Rogue Pharmacies Still A Problem for Microsoft, Yahoo and Google

Rogue Pharmacies Still A Problem for Microsoft, Yahoo and Google

The Internet has revolutionized and changed the life of mankind. Today, the availability of the world wide web is increasing rapidly. At the same time, the number of requests for the search for medical information is increasing. Statistics show that within one year, 72% of Internet users in the United States and 71% in Europe at least once looked for health information. These trends are gaining even greater popularity through the use of mobile devices. However, consumers today use the Internet not only to search for medical information but also to self-diagnose and receive various medical services or products. This is confirmed by the growing market in many countries of the so-called online pharmacies, which have both a lot of obvious advantages and a number of disadvantages that are more related to the issue of regulating their activities.

There is a surge in e-commerce these days. The popularity of online shopping has also affected the pharmaceutical industry. The concept of online pharmacies and online drug sales has been around the world for more than two decades.

Why are online pharmacies popular?

Of course, one of the most significant advantages of online pharmacies is a more profitable pricing policy, which is achieved by reducing the share of overhead costs.

In addition, online pharmacies offer comfortable access to medicines for people with reduced mobility or living in remote areas. It is also important to provide customers with various personalized services (for example, a reminder of the need to purchase drugs for the treatment of chronic diseases), discounts, home delivery.

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Another important feature of online pharmacies is anonymity. Confidentiality enables customers to feel more comfortable when purchasing a drug or receiving advice by e-mail, and other services that such pharmacies provide.

Beware of scammers!

In 2014, the United States Food and Drug Administration (FDA), together with Interpol and 200 law enforcement agencies worldwide, launched a global campaign against illegal online pharmacies, which arrested 237 people and closed more 10 600 illegal websites.

They have also created a pharmaceutical crime control program supported by large pharmaceutical companies. In the USA, such well-known and recognized sites as Microsoft, Yahoo and Google allow advertising only in online pharmacies that have been accredited as part of the Verified Internet Pharmacy Practice Sites (VIPPS) program. Credit card companies, including VISA, decline payments at online pharmacies that are not VIPPS certified.

Such serious concerns about the activities of illegal online pharmacies are explained by the fact that illegal pharmaceutical practice is associated with a number of risks to the health of consumers. The sale of fake drugs is particularly dangerous. The use of such medicines is unsafe. In addition, rogue online pharmacies contribute to the illegal distribution of drugs and other controlled substances.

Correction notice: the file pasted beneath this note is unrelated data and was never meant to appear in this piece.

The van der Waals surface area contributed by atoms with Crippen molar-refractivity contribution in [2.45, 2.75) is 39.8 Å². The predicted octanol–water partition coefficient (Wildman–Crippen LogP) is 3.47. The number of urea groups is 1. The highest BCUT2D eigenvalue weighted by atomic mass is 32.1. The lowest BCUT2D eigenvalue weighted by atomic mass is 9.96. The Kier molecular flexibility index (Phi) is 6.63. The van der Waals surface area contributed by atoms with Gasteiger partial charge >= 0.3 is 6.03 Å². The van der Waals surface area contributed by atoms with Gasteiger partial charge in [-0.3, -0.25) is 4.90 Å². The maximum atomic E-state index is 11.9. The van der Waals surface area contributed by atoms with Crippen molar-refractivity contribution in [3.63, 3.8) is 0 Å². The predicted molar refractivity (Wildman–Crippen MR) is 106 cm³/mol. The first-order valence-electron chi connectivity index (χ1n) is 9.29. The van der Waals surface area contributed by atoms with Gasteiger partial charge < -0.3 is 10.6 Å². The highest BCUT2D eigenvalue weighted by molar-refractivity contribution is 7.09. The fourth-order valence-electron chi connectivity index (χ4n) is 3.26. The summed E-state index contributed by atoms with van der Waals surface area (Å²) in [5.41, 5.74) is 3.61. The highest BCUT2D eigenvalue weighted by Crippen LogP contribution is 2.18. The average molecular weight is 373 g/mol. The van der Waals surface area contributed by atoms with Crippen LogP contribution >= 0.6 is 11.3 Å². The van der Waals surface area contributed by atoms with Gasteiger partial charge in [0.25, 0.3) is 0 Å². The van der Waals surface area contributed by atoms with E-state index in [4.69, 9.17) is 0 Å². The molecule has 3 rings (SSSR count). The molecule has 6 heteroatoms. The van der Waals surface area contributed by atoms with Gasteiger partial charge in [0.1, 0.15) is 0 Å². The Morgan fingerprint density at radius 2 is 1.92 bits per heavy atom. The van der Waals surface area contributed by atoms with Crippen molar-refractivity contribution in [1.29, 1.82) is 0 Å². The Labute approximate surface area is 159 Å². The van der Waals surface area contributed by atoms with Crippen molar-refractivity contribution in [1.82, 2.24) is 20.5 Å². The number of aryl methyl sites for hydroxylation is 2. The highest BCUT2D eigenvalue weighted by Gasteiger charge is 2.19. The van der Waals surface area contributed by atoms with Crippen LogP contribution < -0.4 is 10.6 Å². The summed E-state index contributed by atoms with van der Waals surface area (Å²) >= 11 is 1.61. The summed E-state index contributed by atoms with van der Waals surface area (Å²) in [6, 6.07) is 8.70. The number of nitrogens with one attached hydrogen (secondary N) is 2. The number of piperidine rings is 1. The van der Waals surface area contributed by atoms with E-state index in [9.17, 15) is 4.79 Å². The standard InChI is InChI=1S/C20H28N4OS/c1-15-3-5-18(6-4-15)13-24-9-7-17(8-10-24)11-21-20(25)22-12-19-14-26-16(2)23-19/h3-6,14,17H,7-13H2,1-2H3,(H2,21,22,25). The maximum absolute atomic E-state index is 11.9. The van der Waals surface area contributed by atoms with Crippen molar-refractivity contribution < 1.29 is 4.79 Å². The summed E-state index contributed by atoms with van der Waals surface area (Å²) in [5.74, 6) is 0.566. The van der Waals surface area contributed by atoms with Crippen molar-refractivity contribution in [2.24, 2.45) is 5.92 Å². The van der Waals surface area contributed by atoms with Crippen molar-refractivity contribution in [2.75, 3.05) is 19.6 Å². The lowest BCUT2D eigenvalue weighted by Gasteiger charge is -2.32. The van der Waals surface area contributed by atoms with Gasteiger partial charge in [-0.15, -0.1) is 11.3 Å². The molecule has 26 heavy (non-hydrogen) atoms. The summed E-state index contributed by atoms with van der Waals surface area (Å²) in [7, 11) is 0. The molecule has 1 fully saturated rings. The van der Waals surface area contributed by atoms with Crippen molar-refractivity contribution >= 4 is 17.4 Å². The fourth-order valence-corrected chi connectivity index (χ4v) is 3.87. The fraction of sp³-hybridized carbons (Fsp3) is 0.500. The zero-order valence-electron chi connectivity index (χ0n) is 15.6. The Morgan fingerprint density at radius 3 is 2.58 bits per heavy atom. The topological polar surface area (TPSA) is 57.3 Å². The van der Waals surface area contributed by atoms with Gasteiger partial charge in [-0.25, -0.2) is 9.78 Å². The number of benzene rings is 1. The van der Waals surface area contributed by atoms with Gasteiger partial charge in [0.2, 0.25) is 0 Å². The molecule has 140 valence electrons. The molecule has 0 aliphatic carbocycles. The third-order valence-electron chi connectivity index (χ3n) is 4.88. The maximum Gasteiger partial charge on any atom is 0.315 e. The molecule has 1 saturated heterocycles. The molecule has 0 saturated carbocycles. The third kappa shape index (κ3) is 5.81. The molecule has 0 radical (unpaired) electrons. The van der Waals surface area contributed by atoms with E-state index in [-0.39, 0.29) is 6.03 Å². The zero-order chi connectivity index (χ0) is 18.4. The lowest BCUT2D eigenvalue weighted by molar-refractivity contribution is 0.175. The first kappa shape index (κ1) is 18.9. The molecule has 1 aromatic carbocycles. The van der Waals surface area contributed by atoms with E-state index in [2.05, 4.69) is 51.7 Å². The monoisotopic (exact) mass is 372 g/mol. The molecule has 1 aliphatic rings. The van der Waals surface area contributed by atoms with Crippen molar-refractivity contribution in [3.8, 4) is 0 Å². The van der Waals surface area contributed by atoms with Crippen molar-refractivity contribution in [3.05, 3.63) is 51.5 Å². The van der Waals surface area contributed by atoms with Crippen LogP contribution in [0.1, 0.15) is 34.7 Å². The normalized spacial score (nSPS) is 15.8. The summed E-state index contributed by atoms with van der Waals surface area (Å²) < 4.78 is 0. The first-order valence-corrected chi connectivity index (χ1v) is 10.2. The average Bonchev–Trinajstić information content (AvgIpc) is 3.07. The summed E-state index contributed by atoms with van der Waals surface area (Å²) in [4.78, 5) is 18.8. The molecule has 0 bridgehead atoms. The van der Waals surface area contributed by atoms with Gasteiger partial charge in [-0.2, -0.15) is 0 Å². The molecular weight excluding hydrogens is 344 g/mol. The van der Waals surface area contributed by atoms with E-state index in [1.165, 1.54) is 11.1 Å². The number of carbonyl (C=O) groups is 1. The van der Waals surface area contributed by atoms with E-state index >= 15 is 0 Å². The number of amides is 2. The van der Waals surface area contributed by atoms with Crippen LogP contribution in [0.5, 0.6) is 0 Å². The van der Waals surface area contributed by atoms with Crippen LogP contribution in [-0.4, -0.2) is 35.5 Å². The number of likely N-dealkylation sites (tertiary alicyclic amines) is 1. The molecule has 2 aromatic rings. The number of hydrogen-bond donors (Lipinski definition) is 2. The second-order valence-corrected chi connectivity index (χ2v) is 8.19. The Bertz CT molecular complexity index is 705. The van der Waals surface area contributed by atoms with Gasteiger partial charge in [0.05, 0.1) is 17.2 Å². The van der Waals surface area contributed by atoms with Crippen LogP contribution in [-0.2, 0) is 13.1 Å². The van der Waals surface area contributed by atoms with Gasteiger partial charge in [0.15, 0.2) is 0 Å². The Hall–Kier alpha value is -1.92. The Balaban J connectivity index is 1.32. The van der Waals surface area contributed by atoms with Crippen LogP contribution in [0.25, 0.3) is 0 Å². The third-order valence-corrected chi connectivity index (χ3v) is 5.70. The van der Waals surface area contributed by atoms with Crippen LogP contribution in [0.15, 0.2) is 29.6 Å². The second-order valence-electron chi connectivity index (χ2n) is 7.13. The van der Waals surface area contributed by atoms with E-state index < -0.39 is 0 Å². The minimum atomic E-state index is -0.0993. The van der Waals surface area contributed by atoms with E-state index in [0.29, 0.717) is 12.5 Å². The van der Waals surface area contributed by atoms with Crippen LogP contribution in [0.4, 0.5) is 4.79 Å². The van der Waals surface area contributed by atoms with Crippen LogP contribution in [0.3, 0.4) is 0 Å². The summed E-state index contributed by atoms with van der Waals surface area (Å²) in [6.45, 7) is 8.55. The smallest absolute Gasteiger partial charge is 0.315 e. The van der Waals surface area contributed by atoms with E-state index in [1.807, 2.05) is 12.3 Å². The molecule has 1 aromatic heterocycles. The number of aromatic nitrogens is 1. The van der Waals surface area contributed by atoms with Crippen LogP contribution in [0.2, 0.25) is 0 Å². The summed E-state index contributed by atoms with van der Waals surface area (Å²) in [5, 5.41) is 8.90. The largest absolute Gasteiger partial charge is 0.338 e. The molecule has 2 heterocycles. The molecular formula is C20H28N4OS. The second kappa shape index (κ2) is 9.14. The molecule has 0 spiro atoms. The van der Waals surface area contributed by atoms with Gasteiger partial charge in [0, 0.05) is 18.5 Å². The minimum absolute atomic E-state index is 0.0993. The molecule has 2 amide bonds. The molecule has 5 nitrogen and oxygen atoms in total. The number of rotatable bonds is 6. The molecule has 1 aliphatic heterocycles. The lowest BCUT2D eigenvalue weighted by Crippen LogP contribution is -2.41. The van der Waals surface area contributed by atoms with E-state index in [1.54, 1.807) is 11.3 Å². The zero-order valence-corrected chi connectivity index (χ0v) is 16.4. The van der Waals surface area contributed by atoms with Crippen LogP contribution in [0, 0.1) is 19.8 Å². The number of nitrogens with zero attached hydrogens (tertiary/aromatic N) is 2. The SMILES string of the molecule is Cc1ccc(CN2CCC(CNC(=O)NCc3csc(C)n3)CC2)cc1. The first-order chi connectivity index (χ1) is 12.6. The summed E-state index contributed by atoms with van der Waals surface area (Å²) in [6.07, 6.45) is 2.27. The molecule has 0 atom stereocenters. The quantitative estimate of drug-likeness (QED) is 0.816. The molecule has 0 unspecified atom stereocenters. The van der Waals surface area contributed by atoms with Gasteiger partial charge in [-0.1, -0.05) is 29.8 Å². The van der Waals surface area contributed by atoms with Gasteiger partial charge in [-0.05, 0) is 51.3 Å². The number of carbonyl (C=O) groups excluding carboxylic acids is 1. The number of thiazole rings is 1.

However, despite the risks, the global online pharmacy market led by North America and Europe is growing rapidly. Various models of control over the sale of medicines through the Internet are being formed all over the world. The structure of these models greatly depends on the regulatory, economic and cultural characteristics of a particular country.

80% of online pharmacy advertisements in Yahoo posted illegally

A study by the American companies KnujOn and LegitScript showed that more than 80% of advertisements placed by online pharmacies in the Yahoo search engine do not comply with US federal and state laws.

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Researchers were able to buy over-the-counter medicines over the Internet. In one case, drugs were imported from India. In addition, they also bought medicines from an online pharmacy authorized by PharmacyChecker (its mission is to monitor the legitimacy of online pharmacies). Search engines Yahoo, Google and Microsoft are required to require confirmation of the legitimacy of online pharmacies and their availability in the PharmacyChecker database. The drugs purchased at this pharmacy also came from imports from India. In accordance with Yahoo’s policy on drug advertising, the advertiser must be registered in the United States or Canada. The researchers analyzed the activities of 3 online pharmacies that had Canadian licenses. However, in all three cases, drugs were delivered to customers from India, Singapore or Barbados, but not from Canada. Moreover, one of the pharmacies, although it had a Canadian license, had the right to work anywhere but not in Canada because import of prescription drugs is prohibited in this country. In August, the company KnujOn (specializing in the fight against the spread of spam) and LegitScript (engaged in confirming the legitimacy of online pharmacies) completed a similar study against Microsoft. It turned out that 89.7% of the medicines and search ads in the Bing search engine came from illegal online pharmacies.